March by John Robert Lewis
My rating: 5 of 5 stars
I was stopped in my tracks at the Nerd-vana known as the San Diego Comic Convention when I noticed a man handing out short, yellowed copies of a fifty-plus-year-old comic book emblazoned with the face of Martin Luther King Jr. I had to stop. I struck up a conversation with Nate Powell, the graphic artist behind March: Book One, a graphic memoir of Congressman John Lewis. Lewis was a founding member of the Student Nonviolent Coordinating Committee and speaker six at the March on Washington, celebrating its fiftieth anniversary this year (King was speaker ten). This black-and-white graphic novel tells the story of his early life, culminating in the desegregation of lunch counters in downtown Nashville. Two future volumes will round out Lewis's story with the march on Washington and other seminal events in the history of civil rights in America.
I hadn't known that a comic book had featured prominently (and been used strategically) in the mobilization of youth for the civil rights movement. That comic, Martin Luther King and the Montgomery Story, shows up midway through March and introduces the concepts of passive resistance and nonviolent action. Being a comic book geek of sorts, and a student of the movement after a fashion, I found this quite heartening; it makes much more sense of the decision to retell Rep. Lewis's story in a graphic novel, which struck me as odd at first blush.
You forget, every once in a while as you read March, that you're sitting in on the story of a legend. That's partly because of the congressman's approachability even in print, and the structure of the storytelling, which floats between Lewis's interior memories and his telling stories to student visitors to his congressional office. But it's also partly because of the lead-up to other legends whose stories intersect Lewis's.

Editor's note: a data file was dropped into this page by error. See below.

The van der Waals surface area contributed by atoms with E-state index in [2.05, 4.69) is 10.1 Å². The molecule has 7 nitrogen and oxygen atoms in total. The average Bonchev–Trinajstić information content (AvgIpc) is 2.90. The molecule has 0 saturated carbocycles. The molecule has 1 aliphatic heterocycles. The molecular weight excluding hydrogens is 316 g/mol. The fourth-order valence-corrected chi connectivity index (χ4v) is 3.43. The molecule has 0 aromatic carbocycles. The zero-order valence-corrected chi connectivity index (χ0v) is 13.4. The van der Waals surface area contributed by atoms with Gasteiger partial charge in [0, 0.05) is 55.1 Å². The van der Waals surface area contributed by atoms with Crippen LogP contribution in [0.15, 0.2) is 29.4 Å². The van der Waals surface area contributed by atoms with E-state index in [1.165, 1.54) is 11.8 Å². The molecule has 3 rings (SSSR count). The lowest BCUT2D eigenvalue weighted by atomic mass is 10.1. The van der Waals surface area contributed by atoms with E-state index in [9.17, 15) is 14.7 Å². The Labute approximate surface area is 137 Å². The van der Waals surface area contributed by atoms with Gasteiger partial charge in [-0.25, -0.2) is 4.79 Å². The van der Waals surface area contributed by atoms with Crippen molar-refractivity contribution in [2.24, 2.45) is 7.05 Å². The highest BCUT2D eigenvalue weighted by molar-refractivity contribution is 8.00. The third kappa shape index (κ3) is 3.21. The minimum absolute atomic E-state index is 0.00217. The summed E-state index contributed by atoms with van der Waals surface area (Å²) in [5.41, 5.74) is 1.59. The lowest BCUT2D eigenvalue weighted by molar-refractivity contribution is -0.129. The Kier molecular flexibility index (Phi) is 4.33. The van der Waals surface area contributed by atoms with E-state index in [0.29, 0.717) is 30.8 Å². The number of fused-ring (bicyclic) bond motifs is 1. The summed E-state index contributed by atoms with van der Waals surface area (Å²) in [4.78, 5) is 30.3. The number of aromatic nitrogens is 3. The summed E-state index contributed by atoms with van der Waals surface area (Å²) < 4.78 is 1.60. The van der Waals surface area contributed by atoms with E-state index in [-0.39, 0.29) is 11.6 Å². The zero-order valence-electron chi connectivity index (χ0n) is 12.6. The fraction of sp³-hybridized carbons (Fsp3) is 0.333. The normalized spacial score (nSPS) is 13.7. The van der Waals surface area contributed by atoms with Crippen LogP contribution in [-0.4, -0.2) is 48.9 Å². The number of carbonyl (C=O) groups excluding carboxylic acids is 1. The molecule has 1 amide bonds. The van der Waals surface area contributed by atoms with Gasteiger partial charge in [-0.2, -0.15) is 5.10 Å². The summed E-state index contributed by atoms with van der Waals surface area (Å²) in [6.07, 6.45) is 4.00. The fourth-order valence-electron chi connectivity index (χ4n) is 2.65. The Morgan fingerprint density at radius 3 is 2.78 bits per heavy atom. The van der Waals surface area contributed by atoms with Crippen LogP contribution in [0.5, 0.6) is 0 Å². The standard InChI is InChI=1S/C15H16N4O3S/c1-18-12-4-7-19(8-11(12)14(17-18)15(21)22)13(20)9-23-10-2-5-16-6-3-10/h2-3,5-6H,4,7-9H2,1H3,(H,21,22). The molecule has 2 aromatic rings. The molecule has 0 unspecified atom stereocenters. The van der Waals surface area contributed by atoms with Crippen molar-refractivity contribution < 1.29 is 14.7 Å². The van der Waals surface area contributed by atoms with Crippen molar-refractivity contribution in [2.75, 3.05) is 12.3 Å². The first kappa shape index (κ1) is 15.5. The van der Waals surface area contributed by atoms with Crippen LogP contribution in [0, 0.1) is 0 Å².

We meet Rosa Parks and Thurgood Marshall--from a distance, since they weren't known personally by the congressman--and we see their faces: Parks as she defies the order to give up her seat, Marshall (in a moment of disillusionment) as he appeals to protestors to give up their protest. The most disarming moments come when we meet Jim Lawson (always in shadow, but orchestrating the congressman's epiphany about nonviolence) and Martin Luther King Jr.
King's sequence is particularly effective: we follow Lewis (with few words, mostly pictures) from his parents' home in Pike County, Alabama, to the bus station, to the home of civil rights attorney Fred Gray, to the doors of Dexter Avenue Baptist Church in Montgomery, Alabama, and down a hall and down a flight of stairs and down another hall and around a corner into the office of one of the great moral leaders of all time. There he is, Dr. King, rising from his desk to greet "the boy from Troy," to incite him toward a vocation of justice even as he warned him to count the cost of engagement.
Ultimately Rep. Lewis is unable to follow through on this initial exchange with Dr. King; because (at this point) he is still a minor, he needs the approval of his parents, and they are unwilling to take the risks along with him. But the epiphany of recruitment is effectively conveyed in the art and the sparse dialogue, and it is no surprise to the reader how quickly the story moves from that encounter to the scenes with Lawson and ultimately to the successful confrontation of segregation in downtown Nashville.
March is designed as a trilogy; the remaining two volumes will be released over the next couple of years. I'm eager to read them.
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